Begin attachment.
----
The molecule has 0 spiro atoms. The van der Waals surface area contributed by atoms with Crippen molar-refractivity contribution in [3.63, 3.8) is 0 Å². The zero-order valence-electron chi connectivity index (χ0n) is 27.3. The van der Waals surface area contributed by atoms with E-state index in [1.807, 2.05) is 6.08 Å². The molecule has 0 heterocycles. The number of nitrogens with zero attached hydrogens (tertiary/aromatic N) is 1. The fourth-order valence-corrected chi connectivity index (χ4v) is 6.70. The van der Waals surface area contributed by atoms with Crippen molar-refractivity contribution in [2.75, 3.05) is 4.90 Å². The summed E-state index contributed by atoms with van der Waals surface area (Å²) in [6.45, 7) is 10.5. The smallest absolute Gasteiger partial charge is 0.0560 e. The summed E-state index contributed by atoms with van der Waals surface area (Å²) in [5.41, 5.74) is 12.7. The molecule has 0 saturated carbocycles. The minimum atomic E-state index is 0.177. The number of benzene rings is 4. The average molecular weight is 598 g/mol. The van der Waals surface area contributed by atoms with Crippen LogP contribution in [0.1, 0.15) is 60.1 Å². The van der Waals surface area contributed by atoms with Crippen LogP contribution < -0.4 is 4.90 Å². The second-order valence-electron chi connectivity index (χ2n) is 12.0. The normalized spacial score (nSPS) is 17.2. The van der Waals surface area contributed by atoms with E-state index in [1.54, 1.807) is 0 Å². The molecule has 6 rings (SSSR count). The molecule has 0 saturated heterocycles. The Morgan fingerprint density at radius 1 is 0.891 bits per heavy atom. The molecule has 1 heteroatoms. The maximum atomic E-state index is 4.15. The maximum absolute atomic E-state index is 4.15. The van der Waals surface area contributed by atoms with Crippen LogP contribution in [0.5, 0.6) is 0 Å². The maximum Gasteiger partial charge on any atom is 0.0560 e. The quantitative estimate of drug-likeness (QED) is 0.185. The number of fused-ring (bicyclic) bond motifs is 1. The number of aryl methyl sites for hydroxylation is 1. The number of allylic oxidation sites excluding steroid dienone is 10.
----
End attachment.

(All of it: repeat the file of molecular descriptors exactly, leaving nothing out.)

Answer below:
The molecule has 0 spiro atoms. The van der Waals surface area contributed by atoms with Crippen molar-refractivity contribution in [3.63, 3.8) is 0 Å². The zero-order valence-electron chi connectivity index (χ0n) is 27.3. The van der Waals surface area contributed by atoms with E-state index in [1.807, 2.05) is 6.08 Å². The molecule has 0 heterocycles. The number of nitrogens with zero attached hydrogens (tertiary/aromatic N) is 1. The fourth-order valence-corrected chi connectivity index (χ4v) is 6.70. The van der Waals surface area contributed by atoms with Crippen molar-refractivity contribution in [2.75, 3.05) is 4.90 Å². The summed E-state index contributed by atoms with van der Waals surface area (Å²) in [6.45, 7) is 10.5. The smallest absolute Gasteiger partial charge is 0.0560 e. The summed E-state index contributed by atoms with van der Waals surface area (Å²) in [5.41, 5.74) is 12.7. The molecule has 0 saturated carbocycles. The minimum atomic E-state index is 0.177. The number of benzene rings is 4. The average molecular weight is 598 g/mol. The van der Waals surface area contributed by atoms with Crippen LogP contribution in [0.1, 0.15) is 60.1 Å². The van der Waals surface area contributed by atoms with Crippen LogP contribution < -0.4 is 4.90 Å². The second-order valence-electron chi connectivity index (χ2n) is 12.0. The normalized spacial score (nSPS) is 17.2. The van der Waals surface area contributed by atoms with E-state index in [1.54, 1.807) is 0 Å². The molecule has 6 rings (SSSR count). The molecule has 0 saturated heterocycles. The Morgan fingerprint density at radius 1 is 0.891 bits per heavy atom. The molecule has 1 heteroatoms. The maximum atomic E-state index is 4.15. The maximum absolute atomic E-state index is 4.15. The van der Waals surface area contributed by atoms with Crippen LogP contribution in [0.5, 0.6) is 0 Å². The maximum Gasteiger partial charge on any atom is 0.0560 e. The quantitative estimate of drug-likeness (QED) is 0.185. The number of fused-ring (bicyclic) bond motifs is 1. The number of aryl methyl sites for hydroxylation is 1. The number of allylic oxidation sites excluding steroid dienone is 10.